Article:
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Lords pass bill amendment so pupils and businesses can meet in schools for tailored career development

Lords pass bill amendment so pupils and businesses can meet in schools for tailored career development

3rd March 2017

The Skills Commission welcomes the timely amendment to the Technical and Further Education Bill which will see collaboration between local business, schools and colleges to ensure pupils benefit from knowledge of technical education qualifications and apprenticeships. This follows the recent launch of two key reports from the Commission recommending better Information Advice and Guidance (IAG) and for educational centres to become skills hubs with local businesses.

On 23rd February, Lord Baker (alongside Lord Adonis, Lord Storey and Baroness Morris of Yardley) tabled an amendment to the Technical and Further Education Bill which is currently passing through the Lords. The amendment now means that businesses will be allowed to go into schools to talk to pupils about their further education options beyond the usual higher education pathway.

Lord Baker of Dorking tabled an amendment to the Technical and Further Education Bill which now means that schools “must ensure that there is an opportunity for a range of education and training providers to access registered pupils during the relevant phase of their education for the purpose of informing them about approved technical education qualifications or apprenticeships”.

Skills Commission Co-Chair, Barry Sheerman MP, said “We are delighted to see that the Skills Commission’s vital, independent, research is being recognised in this important bill. It is timely that as the apprenticeship levy is being introduced, the Lords have recognised that pupils need more careers advice and to understand the practicalities of business culture.”

Co-Chair, Dame Ruth Silver, said “The Skills Commission is calling for government and local authorities to ensure that devolution funding pushes education providers and employers to better serve learners, and support one another to respond to regional skills gaps which so badly need resolving. This amendment is a welcome indication that government is now taking this issue seriously. It is now up to the FE sector, schools and employers to work together to ensure all learners across the UK have the opportunity to access quality education and work.”


This amendment echoes two of the Skills Commission’s latest reports.

The Spotlight on… young people with below average academic attainment and the skills sector report researched Information Advice and Guidance (IAG) provided for school leavers at the age of 16.

There has been a significant increase in young people aged 17+ failing to reach the benchmark grades in English and maths, following policy changes mandating young people to retake GCSE maths and English, if they have not achieved a C or above at 16.

Only 26.9% of learners aged 17+ (34,486 of 128,201) who took GCSE English in 2016 got at least a C. This is down from 35.1% of the 97,163 learners aged 17+, who achieved a C or above in English in 2015. That means that 93,715 students aged 17+ failed to meet the benchmark grade in English. Figures are similar for the pass rate in maths GCSEs.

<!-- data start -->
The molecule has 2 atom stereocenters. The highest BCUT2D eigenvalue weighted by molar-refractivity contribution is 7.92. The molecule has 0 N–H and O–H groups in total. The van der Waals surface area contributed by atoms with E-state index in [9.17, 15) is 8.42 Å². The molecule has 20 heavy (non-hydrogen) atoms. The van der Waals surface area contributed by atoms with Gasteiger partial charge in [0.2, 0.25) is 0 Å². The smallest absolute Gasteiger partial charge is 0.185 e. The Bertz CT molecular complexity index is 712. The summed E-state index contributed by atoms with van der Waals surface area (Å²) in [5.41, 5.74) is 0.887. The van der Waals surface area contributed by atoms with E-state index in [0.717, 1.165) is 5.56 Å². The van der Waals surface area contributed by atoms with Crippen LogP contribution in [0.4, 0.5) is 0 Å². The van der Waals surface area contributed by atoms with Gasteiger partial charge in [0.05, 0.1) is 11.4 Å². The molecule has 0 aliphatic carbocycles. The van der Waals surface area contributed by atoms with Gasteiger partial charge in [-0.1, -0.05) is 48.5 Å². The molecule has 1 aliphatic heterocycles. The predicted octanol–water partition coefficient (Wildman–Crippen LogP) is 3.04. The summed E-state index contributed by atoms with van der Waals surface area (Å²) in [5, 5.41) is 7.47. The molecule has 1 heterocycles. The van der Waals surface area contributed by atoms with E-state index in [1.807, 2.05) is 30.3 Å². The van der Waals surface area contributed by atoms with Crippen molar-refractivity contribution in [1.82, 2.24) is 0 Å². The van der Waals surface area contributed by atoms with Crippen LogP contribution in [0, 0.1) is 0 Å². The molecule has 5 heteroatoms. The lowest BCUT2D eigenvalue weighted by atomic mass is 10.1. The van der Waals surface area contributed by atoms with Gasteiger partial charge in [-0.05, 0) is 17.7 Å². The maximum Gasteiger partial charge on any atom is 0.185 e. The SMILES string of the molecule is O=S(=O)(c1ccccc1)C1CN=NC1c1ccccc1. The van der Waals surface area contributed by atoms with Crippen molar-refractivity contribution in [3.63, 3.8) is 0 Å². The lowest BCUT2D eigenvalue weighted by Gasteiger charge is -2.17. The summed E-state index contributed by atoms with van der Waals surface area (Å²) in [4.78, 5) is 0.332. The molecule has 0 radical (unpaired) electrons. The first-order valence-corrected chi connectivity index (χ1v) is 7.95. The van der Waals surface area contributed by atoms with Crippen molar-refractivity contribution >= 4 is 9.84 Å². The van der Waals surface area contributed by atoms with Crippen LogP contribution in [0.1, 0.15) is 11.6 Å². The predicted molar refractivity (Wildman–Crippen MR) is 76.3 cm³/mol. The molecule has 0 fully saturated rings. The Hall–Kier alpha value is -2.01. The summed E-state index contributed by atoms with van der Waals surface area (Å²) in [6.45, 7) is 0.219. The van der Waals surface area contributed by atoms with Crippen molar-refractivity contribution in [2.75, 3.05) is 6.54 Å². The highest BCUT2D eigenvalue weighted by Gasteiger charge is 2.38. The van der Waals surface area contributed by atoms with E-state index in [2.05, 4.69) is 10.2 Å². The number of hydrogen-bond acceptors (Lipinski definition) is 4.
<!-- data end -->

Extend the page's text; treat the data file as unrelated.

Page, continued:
The Skills Commission says “The poor quality of the existing IAG is illustrated by a recent City & Guilds report which found that, when young people were asked how they had heard about their ideal job: 30% responded, ‘we learned about it in a class in school/college’; and, worryingly, only 14% replied saying ‘a careers advisor recommended it’.[1]

It recommends “To better support young people with below average academic attainment, DfE and BIS [not BEIS] must address the aggressive student recruitment and retention practices of schools and sixth-forms - learners must be made aware of all the different post-16 pathways available to them, including Apprenticeships.”

Further, Lord Baker’s amendment includes “details of premises or facilities to be provided to a person who is given access… beginning at the same time as the school year in which the majority of pupils in the pupil’s class attain the age of 13, and (b) ending with the expiry of the school year in which the majority of pupils in the pupil’s class attain the age of 18.”

The Going Places: innovation in further education and skills research inquiry report, launched by the Skills Commission in December 2016, notes that “By sharing the space, learners, particularly those not enrolled on apprenticeships, could get a better idea of the workplace through sustained interaction with business throughout their learning. Employers and providers would be less isolated from one another and could better understand one another’s language and culture enabling them to build stronger partnerships. There could also be opportunities for colleges to serve as incubator spaces, building on good practices developed in a number of providers.”

It recommends that “FE and skills providers should use their physical space and assets to become skills hubs for local businesses, and serve as incubators for their learners’ next career steps. This should be considered in the commissioning and design of future building projects.”


[1] City & Guilds (2015), ‘Great Expectations: Teenagers’ Career Aspirations Versus the Reality of the UK Jobs Market’, p.11, available at: